Our study failed to confirm the previously reported association between severe ROP (stage 3 or above) and severe IVH. This difference between our study and others reporting more severe forms of IVH and advanced acute ROP could be due to a number of factors which include the different population group studied and may include improvement in neonatal and obstetric management.17 Recent research on the prevention of IVH indicates that neurological disability may have a predominantly prenatal aetiology and may not be predominantly perinatal as was previously thought.11
Recently, Cooke6 reported the improved survival of VLBW infants to be accompanied by a decreased incidence of parenchymal haemorrhages and subsequent cerebral palsy rates in survivors. This was significantly associated with the widespread use of antenatal steroids. In our hospital it is the policy that all the mothers in preterm labour receive antenatal steroids if time allows, this might account for the above trend. The administration of antenatal steroids has also been reported to be associated with a decrease in the severity of ROP.18
The lower percentage of severe IVH in our study was not mirrored by a decrease in the percentage of stage 3 threshold ROP (11%). This may perhaps suggest that the earlier studies4 5 which linked severe ROP and IVH, may not presently apply, with improved standards of neonatal care. It also suggests that the hypothesis that both severe ROP and IVH were due to similar hypoxic events may also not be tenable.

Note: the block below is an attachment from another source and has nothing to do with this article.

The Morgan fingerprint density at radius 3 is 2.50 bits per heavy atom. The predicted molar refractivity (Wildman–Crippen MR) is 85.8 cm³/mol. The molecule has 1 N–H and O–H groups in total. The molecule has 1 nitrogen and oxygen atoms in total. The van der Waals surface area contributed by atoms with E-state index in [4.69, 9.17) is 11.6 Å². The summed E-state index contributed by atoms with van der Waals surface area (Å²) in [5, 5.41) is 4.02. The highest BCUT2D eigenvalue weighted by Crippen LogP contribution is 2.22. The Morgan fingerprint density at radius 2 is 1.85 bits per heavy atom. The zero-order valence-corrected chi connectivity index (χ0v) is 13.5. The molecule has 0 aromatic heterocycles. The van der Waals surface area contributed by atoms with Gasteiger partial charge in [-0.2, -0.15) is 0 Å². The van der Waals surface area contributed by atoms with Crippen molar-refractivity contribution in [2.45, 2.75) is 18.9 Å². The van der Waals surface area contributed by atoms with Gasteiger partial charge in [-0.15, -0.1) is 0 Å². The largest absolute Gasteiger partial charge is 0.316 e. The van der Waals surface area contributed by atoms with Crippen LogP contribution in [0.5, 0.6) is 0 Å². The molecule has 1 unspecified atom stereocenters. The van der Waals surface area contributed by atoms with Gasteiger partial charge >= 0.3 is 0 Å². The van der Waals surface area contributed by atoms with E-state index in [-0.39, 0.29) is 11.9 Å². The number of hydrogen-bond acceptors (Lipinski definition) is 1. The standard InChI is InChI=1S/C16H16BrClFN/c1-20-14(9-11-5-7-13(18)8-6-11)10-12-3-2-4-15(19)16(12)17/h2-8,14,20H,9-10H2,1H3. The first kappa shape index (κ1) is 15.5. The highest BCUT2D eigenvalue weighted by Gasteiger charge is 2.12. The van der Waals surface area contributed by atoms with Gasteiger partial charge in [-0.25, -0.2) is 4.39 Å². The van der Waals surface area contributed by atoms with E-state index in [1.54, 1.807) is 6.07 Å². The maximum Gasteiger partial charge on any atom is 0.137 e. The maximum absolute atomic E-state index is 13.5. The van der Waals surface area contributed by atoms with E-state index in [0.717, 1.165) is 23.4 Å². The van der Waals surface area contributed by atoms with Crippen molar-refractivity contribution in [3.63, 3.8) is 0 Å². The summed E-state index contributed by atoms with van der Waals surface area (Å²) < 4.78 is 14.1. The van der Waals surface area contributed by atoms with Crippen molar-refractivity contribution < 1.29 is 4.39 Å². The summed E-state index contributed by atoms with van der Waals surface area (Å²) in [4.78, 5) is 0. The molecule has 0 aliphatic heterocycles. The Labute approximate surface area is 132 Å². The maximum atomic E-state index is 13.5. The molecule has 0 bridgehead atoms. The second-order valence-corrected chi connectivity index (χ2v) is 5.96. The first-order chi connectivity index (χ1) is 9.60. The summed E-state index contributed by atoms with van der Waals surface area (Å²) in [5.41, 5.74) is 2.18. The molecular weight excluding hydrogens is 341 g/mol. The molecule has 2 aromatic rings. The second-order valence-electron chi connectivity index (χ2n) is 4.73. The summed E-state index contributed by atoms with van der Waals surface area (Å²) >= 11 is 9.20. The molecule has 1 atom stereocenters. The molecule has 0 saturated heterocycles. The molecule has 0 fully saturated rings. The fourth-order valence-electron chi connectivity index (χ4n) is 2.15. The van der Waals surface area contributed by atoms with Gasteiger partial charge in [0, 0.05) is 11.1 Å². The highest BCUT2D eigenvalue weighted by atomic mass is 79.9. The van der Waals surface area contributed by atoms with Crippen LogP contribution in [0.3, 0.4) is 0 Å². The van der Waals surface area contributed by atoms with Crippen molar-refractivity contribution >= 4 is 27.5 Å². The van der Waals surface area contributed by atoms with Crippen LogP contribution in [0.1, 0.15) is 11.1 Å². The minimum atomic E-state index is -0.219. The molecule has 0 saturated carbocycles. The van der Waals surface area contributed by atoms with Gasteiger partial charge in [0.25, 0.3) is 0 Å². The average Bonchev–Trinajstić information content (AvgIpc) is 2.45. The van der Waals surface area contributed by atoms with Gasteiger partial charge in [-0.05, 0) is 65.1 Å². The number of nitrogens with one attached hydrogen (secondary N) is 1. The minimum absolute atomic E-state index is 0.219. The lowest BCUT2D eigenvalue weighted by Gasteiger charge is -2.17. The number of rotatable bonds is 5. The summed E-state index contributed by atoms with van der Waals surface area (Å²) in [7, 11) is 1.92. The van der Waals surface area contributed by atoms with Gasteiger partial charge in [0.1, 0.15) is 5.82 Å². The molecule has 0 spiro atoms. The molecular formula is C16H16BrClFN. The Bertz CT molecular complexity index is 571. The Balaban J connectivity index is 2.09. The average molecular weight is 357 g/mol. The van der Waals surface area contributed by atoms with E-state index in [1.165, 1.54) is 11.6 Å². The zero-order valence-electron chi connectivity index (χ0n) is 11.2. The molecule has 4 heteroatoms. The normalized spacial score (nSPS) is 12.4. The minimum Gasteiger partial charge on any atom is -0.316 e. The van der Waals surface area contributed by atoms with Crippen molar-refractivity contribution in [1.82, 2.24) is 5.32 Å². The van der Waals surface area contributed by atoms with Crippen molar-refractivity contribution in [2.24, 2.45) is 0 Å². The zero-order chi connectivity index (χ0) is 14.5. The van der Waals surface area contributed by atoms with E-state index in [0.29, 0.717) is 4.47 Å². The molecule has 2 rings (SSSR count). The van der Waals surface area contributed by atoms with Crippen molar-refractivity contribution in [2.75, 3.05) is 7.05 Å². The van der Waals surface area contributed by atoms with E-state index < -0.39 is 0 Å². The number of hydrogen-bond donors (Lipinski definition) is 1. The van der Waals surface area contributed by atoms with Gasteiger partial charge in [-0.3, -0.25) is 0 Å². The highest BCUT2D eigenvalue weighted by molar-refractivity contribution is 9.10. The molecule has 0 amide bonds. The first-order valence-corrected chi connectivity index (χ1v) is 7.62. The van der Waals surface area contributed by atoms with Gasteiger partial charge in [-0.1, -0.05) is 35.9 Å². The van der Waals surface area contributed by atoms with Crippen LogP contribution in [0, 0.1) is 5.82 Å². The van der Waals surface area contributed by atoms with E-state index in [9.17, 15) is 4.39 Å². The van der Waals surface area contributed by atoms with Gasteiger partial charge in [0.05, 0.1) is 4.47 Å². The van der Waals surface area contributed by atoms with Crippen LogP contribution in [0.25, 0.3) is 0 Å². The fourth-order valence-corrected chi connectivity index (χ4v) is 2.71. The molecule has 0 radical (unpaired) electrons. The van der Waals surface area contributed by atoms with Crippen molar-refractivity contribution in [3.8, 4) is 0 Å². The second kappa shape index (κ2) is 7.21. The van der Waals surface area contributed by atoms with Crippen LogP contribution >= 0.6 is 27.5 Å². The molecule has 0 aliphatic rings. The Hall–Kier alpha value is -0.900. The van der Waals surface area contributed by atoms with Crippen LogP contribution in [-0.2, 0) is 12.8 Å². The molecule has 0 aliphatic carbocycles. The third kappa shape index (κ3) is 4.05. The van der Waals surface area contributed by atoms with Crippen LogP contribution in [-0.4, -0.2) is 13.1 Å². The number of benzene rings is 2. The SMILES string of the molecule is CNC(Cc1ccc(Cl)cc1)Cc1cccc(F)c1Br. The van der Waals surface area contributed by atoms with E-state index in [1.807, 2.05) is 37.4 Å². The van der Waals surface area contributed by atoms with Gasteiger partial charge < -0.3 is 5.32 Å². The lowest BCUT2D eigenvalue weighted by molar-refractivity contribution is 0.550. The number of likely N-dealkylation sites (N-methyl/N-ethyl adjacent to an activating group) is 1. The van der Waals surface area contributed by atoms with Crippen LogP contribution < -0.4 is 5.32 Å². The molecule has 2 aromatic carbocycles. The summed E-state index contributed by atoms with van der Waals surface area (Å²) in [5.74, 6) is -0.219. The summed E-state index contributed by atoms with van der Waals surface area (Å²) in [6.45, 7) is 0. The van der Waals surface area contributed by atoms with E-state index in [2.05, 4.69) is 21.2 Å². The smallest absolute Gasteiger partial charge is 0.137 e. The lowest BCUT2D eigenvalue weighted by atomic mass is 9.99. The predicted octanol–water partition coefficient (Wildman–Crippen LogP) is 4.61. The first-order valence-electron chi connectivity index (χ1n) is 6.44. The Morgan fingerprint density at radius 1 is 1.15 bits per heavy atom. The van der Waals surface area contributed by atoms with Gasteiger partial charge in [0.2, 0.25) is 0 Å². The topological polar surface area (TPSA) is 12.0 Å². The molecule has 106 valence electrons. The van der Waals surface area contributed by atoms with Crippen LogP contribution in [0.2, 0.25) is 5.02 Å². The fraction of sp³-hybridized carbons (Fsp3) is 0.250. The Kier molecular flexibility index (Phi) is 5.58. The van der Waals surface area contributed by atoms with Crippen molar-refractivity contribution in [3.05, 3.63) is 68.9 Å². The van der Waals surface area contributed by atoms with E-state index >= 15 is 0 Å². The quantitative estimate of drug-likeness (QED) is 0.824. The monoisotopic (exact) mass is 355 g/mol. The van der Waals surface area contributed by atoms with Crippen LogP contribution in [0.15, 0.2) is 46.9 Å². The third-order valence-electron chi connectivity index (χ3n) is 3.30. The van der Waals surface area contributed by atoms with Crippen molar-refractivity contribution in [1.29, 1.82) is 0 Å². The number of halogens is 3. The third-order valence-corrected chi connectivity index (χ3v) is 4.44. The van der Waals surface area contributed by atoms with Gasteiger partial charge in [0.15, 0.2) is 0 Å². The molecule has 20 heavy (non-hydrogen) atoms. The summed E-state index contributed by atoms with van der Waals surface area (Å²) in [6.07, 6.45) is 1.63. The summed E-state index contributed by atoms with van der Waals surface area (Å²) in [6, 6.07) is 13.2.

The improving standards of neonatal care associated with the increased survival of VLBW infants have led to a lower prevalence of IVH and neurodevelopmental disorders. This change in perinatal outcome appears to have changed the previously well recognised association between IVH and ROP in our cohort of infants with stage 3 ROP.
In our study although the number of patients with IVH is too small to draw any definite conclusions, those infants with IVH were smaller and more immature (birth weight and gestational age) than those without IVH. All grades of IVH, but predominantly the early grades, which signify a more favourable neurological outcome, may complicate stage 3 ROP. We found a significant association between the presence of IVH and treatment of threshold ROP. We did not, however, confirm the previously documented association between the severity of IVH and severity of ROP. However, the presence of even a minor grade of IVH may be a significant risk factor for threshold ROP once stage 3 disease has developed.